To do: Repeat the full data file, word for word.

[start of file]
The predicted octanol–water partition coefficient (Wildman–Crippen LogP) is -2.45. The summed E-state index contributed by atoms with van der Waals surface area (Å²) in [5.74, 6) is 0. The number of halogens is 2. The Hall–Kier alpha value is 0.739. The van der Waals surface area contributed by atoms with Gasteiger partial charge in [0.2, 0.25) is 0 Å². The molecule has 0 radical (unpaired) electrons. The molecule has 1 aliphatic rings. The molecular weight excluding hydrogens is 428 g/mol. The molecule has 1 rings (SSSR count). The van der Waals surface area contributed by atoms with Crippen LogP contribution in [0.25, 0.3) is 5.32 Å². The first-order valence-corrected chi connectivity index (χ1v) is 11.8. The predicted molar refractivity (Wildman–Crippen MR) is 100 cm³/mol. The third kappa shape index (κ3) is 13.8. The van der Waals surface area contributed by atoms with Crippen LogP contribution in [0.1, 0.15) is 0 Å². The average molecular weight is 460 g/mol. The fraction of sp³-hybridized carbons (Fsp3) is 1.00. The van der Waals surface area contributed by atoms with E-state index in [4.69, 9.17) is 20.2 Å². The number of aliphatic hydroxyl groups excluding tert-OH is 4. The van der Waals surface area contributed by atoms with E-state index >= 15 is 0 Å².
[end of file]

The predicted octanol–water partition coefficient (Wildman–Crippen LogP) is -2.45. The summed E-state index contributed by atoms with van der Waals surface area (Å²) in [5.74, 6) is 0. The number of halogens is 2. The Hall–Kier alpha value is 0.739. The van der Waals surface area contributed by atoms with Gasteiger partial charge in [0.2, 0.25) is 0 Å². The molecule has 0 radical (unpaired) electrons. The molecule has 1 aliphatic rings. The molecular weight excluding hydrogens is 428 g/mol. The molecule has 1 rings (SSSR count). The van der Waals surface area contributed by atoms with Crippen LogP contribution in [0.25, 0.3) is 5.32 Å². The first-order valence-corrected chi connectivity index (χ1v) is 11.8. The predicted molar refractivity (Wildman–Crippen MR) is 100 cm³/mol. The third kappa shape index (κ3) is 13.8. The van der Waals surface area contributed by atoms with Crippen LogP contribution in [0.1, 0.15) is 0 Å². The average molecular weight is 460 g/mol. The fraction of sp³-hybridized carbons (Fsp3) is 1.00. The van der Waals surface area contributed by atoms with E-state index in [4.69, 9.17) is 20.2 Å². The number of aliphatic hydroxyl groups excluding tert-OH is 4. The van der Waals surface area contributed by atoms with E-state index >= 15 is 0 Å².